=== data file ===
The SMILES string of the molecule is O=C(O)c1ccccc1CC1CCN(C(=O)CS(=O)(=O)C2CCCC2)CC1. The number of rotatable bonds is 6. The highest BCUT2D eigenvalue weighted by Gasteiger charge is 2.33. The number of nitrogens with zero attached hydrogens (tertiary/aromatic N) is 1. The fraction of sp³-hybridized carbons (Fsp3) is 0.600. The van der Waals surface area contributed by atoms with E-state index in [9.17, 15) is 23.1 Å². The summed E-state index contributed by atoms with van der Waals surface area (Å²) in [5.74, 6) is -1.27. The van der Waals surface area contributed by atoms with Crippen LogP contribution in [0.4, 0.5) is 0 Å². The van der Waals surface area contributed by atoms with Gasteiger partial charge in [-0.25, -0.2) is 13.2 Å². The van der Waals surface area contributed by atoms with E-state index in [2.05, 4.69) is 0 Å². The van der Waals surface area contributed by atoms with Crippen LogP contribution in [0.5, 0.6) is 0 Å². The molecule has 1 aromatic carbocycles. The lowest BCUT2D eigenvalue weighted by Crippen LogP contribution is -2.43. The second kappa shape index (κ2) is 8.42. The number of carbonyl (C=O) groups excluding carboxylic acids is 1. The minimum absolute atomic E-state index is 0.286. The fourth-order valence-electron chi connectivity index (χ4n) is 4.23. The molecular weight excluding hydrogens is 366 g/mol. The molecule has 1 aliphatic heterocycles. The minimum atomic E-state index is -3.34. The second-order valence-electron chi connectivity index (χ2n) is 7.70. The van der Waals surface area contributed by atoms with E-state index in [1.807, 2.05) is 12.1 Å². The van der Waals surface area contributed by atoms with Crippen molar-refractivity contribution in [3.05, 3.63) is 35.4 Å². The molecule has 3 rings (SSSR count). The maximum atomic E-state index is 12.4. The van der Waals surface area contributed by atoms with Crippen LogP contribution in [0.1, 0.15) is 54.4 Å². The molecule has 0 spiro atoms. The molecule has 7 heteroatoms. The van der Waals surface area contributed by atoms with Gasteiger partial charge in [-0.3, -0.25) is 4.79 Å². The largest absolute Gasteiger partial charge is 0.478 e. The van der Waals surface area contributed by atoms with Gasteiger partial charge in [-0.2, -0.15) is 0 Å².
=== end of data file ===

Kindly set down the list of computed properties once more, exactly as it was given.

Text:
The SMILES string of the molecule is O=C(O)c1ccccc1CC1CCN(C(=O)CS(=O)(=O)C2CCCC2)CC1. The number of rotatable bonds is 6. The highest BCUT2D eigenvalue weighted by Gasteiger charge is 2.33. The number of nitrogens with zero attached hydrogens (tertiary/aromatic N) is 1. The fraction of sp³-hybridized carbons (Fsp3) is 0.600. The van der Waals surface area contributed by atoms with E-state index in [9.17, 15) is 23.1 Å². The summed E-state index contributed by atoms with van der Waals surface area (Å²) in [5.74, 6) is -1.27. The van der Waals surface area contributed by atoms with Crippen LogP contribution in [0.4, 0.5) is 0 Å². The van der Waals surface area contributed by atoms with Gasteiger partial charge in [-0.25, -0.2) is 13.2 Å². The van der Waals surface area contributed by atoms with E-state index in [2.05, 4.69) is 0 Å². The van der Waals surface area contributed by atoms with Crippen LogP contribution in [0.5, 0.6) is 0 Å². The molecule has 1 aromatic carbocycles. The lowest BCUT2D eigenvalue weighted by Crippen LogP contribution is -2.43. The second kappa shape index (κ2) is 8.42. The number of carbonyl (C=O) groups excluding carboxylic acids is 1. The minimum absolute atomic E-state index is 0.286. The fourth-order valence-electron chi connectivity index (χ4n) is 4.23. The molecular weight excluding hydrogens is 366 g/mol. The molecule has 1 aliphatic heterocycles. The minimum atomic E-state index is -3.34. The second-order valence-electron chi connectivity index (χ2n) is 7.70. The van der Waals surface area contributed by atoms with E-state index in [1.807, 2.05) is 12.1 Å². The van der Waals surface area contributed by atoms with Crippen molar-refractivity contribution in [3.05, 3.63) is 35.4 Å². The molecule has 3 rings (SSSR count). The maximum atomic E-state index is 12.4. The van der Waals surface area contributed by atoms with Crippen LogP contribution in [0.1, 0.15) is 54.4 Å². The molecule has 0 spiro atoms. The molecule has 7 heteroatoms. The van der Waals surface area contributed by atoms with Gasteiger partial charge in [-0.3, -0.25) is 4.79 Å². The largest absolute Gasteiger partial charge is 0.478 e. The van der Waals surface area contributed by atoms with Gasteiger partial charge in [-0.2, -0.15) is 0 Å².